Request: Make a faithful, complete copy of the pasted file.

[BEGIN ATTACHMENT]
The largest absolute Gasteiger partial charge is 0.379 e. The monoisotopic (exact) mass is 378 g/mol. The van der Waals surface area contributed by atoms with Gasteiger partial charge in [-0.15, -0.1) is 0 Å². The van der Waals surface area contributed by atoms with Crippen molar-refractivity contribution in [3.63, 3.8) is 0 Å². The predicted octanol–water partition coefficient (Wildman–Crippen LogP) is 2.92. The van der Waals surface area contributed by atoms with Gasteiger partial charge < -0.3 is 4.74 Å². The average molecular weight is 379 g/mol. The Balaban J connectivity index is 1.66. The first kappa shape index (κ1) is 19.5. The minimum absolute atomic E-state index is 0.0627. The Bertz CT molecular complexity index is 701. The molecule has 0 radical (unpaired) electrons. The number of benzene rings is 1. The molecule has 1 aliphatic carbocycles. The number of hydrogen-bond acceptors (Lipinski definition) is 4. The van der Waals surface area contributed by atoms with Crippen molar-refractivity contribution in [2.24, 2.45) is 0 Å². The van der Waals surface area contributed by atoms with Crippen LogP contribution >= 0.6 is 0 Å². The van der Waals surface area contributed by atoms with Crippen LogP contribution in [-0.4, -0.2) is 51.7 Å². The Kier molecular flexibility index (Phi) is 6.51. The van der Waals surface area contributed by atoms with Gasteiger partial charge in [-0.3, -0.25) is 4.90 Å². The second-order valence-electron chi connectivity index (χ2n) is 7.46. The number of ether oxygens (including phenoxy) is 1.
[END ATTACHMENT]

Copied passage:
The largest absolute Gasteiger partial charge is 0.379 e. The monoisotopic (exact) mass is 378 g/mol. The van der Waals surface area contributed by atoms with Gasteiger partial charge in [-0.15, -0.1) is 0 Å². The van der Waals surface area contributed by atoms with Crippen molar-refractivity contribution in [3.63, 3.8) is 0 Å². The predicted octanol–water partition coefficient (Wildman–Crippen LogP) is 2.92. The van der Waals surface area contributed by atoms with Gasteiger partial charge < -0.3 is 4.74 Å². The average molecular weight is 379 g/mol. The Balaban J connectivity index is 1.66. The first kappa shape index (κ1) is 19.5. The minimum absolute atomic E-state index is 0.0627. The Bertz CT molecular complexity index is 701. The molecule has 0 radical (unpaired) electrons. The number of benzene rings is 1. The molecule has 1 aliphatic carbocycles. The number of hydrogen-bond acceptors (Lipinski definition) is 4. The van der Waals surface area contributed by atoms with Crippen molar-refractivity contribution in [2.24, 2.45) is 0 Å². The van der Waals surface area contributed by atoms with Crippen LogP contribution >= 0.6 is 0 Å². The van der Waals surface area contributed by atoms with Crippen LogP contribution in [-0.4, -0.2) is 51.7 Å². The Kier molecular flexibility index (Phi) is 6.51. The van der Waals surface area contributed by atoms with Gasteiger partial charge in [-0.3, -0.25) is 4.90 Å². The second-order valence-electron chi connectivity index (χ2n) is 7.46. The number of ether oxygens (including phenoxy) is 1.